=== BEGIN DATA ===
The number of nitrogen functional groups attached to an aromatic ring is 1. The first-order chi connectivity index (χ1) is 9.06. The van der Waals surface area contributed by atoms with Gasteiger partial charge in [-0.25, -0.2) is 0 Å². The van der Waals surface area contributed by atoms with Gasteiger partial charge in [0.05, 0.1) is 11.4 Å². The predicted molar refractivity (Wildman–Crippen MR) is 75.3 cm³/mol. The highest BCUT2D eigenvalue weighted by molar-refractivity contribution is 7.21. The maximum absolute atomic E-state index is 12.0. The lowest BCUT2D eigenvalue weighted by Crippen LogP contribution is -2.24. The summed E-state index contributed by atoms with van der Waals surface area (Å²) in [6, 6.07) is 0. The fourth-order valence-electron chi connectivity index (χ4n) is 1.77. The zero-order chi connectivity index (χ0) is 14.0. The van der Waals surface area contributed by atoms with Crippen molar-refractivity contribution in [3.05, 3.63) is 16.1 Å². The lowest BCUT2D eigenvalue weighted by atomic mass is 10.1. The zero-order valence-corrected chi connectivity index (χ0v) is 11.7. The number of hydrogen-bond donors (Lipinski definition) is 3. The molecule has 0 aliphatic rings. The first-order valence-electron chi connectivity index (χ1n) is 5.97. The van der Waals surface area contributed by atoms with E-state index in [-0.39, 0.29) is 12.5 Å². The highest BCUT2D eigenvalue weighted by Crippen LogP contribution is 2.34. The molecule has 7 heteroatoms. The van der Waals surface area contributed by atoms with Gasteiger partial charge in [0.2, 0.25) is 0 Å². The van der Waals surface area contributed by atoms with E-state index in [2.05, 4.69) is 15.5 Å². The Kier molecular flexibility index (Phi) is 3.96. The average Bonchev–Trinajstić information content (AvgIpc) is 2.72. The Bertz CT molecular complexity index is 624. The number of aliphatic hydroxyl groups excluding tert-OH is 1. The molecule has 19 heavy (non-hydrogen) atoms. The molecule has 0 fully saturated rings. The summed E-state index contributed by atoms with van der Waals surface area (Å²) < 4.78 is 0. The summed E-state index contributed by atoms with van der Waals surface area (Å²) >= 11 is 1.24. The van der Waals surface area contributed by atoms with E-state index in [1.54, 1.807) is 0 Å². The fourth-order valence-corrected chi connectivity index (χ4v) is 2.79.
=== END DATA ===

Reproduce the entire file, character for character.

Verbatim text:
The number of nitrogen functional groups attached to an aromatic ring is 1. The first-order chi connectivity index (χ1) is 9.06. The van der Waals surface area contributed by atoms with Gasteiger partial charge in [-0.25, -0.2) is 0 Å². The van der Waals surface area contributed by atoms with Gasteiger partial charge in [0.05, 0.1) is 11.4 Å². The predicted molar refractivity (Wildman–Crippen MR) is 75.3 cm³/mol. The highest BCUT2D eigenvalue weighted by molar-refractivity contribution is 7.21. The maximum absolute atomic E-state index is 12.0. The lowest BCUT2D eigenvalue weighted by Crippen LogP contribution is -2.24. The summed E-state index contributed by atoms with van der Waals surface area (Å²) in [6, 6.07) is 0. The fourth-order valence-electron chi connectivity index (χ4n) is 1.77. The zero-order chi connectivity index (χ0) is 14.0. The van der Waals surface area contributed by atoms with Crippen molar-refractivity contribution in [3.05, 3.63) is 16.1 Å². The lowest BCUT2D eigenvalue weighted by atomic mass is 10.1. The zero-order valence-corrected chi connectivity index (χ0v) is 11.7. The number of hydrogen-bond donors (Lipinski definition) is 3. The molecule has 0 aliphatic rings. The first-order valence-electron chi connectivity index (χ1n) is 5.97. The van der Waals surface area contributed by atoms with E-state index in [-0.39, 0.29) is 12.5 Å². The highest BCUT2D eigenvalue weighted by Crippen LogP contribution is 2.34. The molecule has 7 heteroatoms. The van der Waals surface area contributed by atoms with Gasteiger partial charge in [0.2, 0.25) is 0 Å². The van der Waals surface area contributed by atoms with E-state index in [2.05, 4.69) is 15.5 Å². The Kier molecular flexibility index (Phi) is 3.96. The average Bonchev–Trinajstić information content (AvgIpc) is 2.72. The Bertz CT molecular complexity index is 624. The number of aliphatic hydroxyl groups excluding tert-OH is 1. The molecule has 19 heavy (non-hydrogen) atoms. The molecule has 0 fully saturated rings. The summed E-state index contributed by atoms with van der Waals surface area (Å²) < 4.78 is 0. The summed E-state index contributed by atoms with van der Waals surface area (Å²) >= 11 is 1.24. The van der Waals surface area contributed by atoms with E-state index in [1.54, 1.807) is 0 Å². The fourth-order valence-corrected chi connectivity index (χ4v) is 2.79.